Hedy Lamarr

LAMARR, Hedy, née Kiesler Markey Austrian/American film star, b-1913. She was first married to a fascist arms producer (Fritz Mandl). She left a bad marriage but had been a good listener when her husband was talking about weapons. In 1940 she was a Hollywood star and extremely successful. Hedy met George Antheil, the composer, an innovative musician who was particularly known for his Ballet Mecanique in 1926 (using novel electromechanical sound effects). Odd as it may seem, their conversation was about the Allied subs not making efficient use of torpedoes. The problem was mainly the sea-currents and evasive action by the enemy. Hedy remembered conversations from when she was 26 and married to Mandl. Hedy and George concluded it would be easy for the enemy to jam a radio-controlled signal. Their  solution was a frequency-hopping sequencer, able to jump rapidly and randomly through a series of 88 frequencies. The patent filed in 1941 used her maiden name, Hedy Kiesler Markey. The US Navy did not use their invention until 3 years after the patent expired. It had been re-invented in 1957 by Sylvania Corp. Later it was in worldwide use. Antheil said it was her idea, so Hedy was certainly not just a pretty face. The name of the invention was Spread Spectral Communications, it was listed as a secret communication device. They didn’t benefit financially from their invention. It was unfortunate that the idea only became really effective when electronics had advanced further and the components became readily available.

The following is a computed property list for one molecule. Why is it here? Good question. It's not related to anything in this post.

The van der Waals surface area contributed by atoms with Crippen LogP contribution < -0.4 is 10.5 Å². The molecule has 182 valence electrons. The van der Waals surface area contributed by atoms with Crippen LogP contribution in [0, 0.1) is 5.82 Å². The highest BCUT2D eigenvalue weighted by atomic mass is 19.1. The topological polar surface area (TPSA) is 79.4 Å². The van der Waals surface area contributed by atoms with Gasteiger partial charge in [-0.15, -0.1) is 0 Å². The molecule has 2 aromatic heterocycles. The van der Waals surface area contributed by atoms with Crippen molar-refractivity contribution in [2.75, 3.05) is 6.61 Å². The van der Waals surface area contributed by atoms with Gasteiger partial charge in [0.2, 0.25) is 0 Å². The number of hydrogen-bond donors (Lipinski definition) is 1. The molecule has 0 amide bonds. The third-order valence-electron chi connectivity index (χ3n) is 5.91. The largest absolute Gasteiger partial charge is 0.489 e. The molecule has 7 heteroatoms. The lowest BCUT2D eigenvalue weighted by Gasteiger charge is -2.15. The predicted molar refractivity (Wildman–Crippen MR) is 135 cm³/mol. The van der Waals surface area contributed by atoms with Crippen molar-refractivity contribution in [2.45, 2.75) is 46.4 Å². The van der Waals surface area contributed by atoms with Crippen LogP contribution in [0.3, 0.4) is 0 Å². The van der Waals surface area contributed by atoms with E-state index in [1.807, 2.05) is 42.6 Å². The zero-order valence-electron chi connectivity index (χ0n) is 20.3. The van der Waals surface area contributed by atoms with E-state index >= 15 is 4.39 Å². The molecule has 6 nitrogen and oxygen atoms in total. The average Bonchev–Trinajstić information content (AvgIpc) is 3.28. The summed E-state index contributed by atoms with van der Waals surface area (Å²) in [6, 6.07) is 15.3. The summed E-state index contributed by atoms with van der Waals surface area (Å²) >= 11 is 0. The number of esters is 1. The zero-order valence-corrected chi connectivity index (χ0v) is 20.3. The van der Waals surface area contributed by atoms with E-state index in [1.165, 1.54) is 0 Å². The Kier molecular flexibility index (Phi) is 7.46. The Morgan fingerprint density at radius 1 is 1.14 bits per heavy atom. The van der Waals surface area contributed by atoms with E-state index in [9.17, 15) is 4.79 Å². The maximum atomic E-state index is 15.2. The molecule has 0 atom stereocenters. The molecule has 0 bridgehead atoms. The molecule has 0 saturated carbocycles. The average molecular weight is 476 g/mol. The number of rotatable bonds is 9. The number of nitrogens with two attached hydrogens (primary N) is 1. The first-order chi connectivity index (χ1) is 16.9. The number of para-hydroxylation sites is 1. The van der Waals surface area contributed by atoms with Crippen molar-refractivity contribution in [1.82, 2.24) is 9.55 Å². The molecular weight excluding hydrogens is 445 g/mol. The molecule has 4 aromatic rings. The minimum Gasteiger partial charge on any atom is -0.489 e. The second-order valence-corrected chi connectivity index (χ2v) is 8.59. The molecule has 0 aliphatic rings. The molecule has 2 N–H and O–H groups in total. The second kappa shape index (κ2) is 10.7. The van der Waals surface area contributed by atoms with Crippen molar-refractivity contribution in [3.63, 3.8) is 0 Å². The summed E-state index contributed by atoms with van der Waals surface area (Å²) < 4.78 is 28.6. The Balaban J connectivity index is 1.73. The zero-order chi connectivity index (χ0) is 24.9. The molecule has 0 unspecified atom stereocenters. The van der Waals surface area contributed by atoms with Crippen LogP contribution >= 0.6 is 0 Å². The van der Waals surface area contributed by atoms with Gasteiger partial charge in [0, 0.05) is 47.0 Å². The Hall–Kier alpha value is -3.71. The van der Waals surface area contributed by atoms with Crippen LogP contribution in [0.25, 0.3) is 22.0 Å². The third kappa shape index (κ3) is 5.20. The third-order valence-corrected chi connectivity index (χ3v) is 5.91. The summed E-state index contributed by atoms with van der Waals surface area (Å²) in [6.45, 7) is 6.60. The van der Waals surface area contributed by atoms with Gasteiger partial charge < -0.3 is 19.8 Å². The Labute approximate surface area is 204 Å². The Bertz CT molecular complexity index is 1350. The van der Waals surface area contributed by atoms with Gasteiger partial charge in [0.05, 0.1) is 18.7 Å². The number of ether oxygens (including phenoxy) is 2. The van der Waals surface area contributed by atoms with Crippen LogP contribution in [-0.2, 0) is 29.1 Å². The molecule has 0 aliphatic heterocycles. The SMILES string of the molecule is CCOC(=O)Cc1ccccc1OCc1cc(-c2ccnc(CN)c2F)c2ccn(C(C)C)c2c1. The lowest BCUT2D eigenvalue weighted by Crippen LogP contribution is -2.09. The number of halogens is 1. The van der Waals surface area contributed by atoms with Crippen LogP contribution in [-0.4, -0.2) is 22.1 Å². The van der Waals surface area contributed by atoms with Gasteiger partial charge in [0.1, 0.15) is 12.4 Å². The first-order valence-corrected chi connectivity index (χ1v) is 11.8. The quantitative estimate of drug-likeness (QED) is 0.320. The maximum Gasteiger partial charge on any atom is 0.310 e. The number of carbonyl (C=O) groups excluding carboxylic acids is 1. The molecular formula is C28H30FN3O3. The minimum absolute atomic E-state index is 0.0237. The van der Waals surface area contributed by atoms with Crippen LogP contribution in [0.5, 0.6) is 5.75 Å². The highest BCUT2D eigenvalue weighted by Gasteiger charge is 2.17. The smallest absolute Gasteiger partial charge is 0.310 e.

Filmstar Inventor

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